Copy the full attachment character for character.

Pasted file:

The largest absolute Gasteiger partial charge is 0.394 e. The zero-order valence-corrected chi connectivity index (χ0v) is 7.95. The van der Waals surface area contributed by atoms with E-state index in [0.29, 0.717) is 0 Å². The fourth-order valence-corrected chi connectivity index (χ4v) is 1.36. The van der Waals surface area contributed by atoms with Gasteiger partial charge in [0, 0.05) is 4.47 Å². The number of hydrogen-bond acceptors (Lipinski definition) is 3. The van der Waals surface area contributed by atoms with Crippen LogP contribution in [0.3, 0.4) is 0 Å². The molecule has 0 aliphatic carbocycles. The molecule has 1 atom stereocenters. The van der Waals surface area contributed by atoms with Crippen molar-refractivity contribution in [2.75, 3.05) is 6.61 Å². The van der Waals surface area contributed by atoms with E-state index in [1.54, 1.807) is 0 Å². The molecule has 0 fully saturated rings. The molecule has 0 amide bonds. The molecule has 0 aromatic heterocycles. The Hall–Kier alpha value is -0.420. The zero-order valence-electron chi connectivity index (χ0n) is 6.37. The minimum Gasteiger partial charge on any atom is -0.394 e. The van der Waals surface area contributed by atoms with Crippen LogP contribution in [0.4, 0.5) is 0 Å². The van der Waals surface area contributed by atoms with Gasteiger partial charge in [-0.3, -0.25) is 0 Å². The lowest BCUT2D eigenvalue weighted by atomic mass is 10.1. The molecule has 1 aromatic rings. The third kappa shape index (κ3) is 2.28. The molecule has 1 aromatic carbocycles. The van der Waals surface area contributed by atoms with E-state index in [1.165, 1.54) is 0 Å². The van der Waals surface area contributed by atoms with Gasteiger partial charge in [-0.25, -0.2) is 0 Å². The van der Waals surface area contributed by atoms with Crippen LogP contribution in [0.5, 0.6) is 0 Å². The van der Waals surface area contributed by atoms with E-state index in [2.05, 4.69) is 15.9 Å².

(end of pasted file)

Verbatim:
The largest absolute Gasteiger partial charge is 0.394 e. The zero-order valence-corrected chi connectivity index (χ0v) is 7.95. The van der Waals surface area contributed by atoms with E-state index in [0.29, 0.717) is 0 Å². The fourth-order valence-corrected chi connectivity index (χ4v) is 1.36. The van der Waals surface area contributed by atoms with Gasteiger partial charge in [0, 0.05) is 4.47 Å². The number of hydrogen-bond acceptors (Lipinski definition) is 3. The van der Waals surface area contributed by atoms with Crippen LogP contribution in [0.3, 0.4) is 0 Å². The molecule has 0 aliphatic carbocycles. The molecule has 1 atom stereocenters. The van der Waals surface area contributed by atoms with Crippen molar-refractivity contribution in [2.75, 3.05) is 6.61 Å². The van der Waals surface area contributed by atoms with E-state index in [1.54, 1.807) is 0 Å². The molecule has 0 fully saturated rings. The molecule has 0 amide bonds. The molecule has 0 aromatic heterocycles. The Hall–Kier alpha value is -0.420. The zero-order valence-electron chi connectivity index (χ0n) is 6.37. The minimum Gasteiger partial charge on any atom is -0.394 e. The van der Waals surface area contributed by atoms with Crippen LogP contribution in [0.4, 0.5) is 0 Å². The van der Waals surface area contributed by atoms with Gasteiger partial charge in [-0.3, -0.25) is 0 Å². The lowest BCUT2D eigenvalue weighted by atomic mass is 10.1. The molecule has 1 aromatic rings. The third kappa shape index (κ3) is 2.28. The molecule has 1 aromatic carbocycles. The van der Waals surface area contributed by atoms with E-state index in [1.165, 1.54) is 0 Å². The van der Waals surface area contributed by atoms with Gasteiger partial charge in [-0.25, -0.2) is 0 Å². The van der Waals surface area contributed by atoms with Crippen LogP contribution in [0.5, 0.6) is 0 Å². The van der Waals surface area contributed by atoms with E-state index in [2.05, 4.69) is 15.9 Å².